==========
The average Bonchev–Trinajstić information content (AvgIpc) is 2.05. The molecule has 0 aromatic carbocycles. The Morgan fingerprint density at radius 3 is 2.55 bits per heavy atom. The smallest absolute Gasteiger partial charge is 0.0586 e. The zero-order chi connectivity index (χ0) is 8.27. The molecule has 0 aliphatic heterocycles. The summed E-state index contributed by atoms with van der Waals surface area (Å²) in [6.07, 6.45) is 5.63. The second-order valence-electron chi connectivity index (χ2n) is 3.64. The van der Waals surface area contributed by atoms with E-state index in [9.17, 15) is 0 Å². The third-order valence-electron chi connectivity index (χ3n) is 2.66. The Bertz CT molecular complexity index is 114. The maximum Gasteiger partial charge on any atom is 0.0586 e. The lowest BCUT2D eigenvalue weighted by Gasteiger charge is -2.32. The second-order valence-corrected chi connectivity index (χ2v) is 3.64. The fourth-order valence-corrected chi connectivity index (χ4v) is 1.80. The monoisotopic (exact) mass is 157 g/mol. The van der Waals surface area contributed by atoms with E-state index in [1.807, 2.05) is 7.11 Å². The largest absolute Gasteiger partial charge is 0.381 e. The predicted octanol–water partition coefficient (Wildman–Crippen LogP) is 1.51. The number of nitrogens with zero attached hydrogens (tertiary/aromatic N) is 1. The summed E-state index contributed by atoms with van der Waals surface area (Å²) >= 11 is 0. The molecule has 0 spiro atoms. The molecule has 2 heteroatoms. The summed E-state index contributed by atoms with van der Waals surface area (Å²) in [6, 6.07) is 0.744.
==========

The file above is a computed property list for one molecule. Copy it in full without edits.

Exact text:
The average Bonchev–Trinajstić information content (AvgIpc) is 2.05. The molecule has 0 aromatic carbocycles. The Morgan fingerprint density at radius 3 is 2.55 bits per heavy atom. The smallest absolute Gasteiger partial charge is 0.0586 e. The zero-order chi connectivity index (χ0) is 8.27. The molecule has 0 aliphatic heterocycles. The summed E-state index contributed by atoms with van der Waals surface area (Å²) in [6.07, 6.45) is 5.63. The second-order valence-electron chi connectivity index (χ2n) is 3.64. The van der Waals surface area contributed by atoms with E-state index in [9.17, 15) is 0 Å². The third-order valence-electron chi connectivity index (χ3n) is 2.66. The Bertz CT molecular complexity index is 114. The maximum Gasteiger partial charge on any atom is 0.0586 e. The lowest BCUT2D eigenvalue weighted by Gasteiger charge is -2.32. The second-order valence-corrected chi connectivity index (χ2v) is 3.64. The fourth-order valence-corrected chi connectivity index (χ4v) is 1.80. The monoisotopic (exact) mass is 157 g/mol. The van der Waals surface area contributed by atoms with E-state index in [1.807, 2.05) is 7.11 Å². The largest absolute Gasteiger partial charge is 0.381 e. The predicted octanol–water partition coefficient (Wildman–Crippen LogP) is 1.51. The number of nitrogens with zero attached hydrogens (tertiary/aromatic N) is 1. The summed E-state index contributed by atoms with van der Waals surface area (Å²) >= 11 is 0. The molecule has 0 spiro atoms. The molecule has 2 heteroatoms. The summed E-state index contributed by atoms with van der Waals surface area (Å²) in [6, 6.07) is 0.744.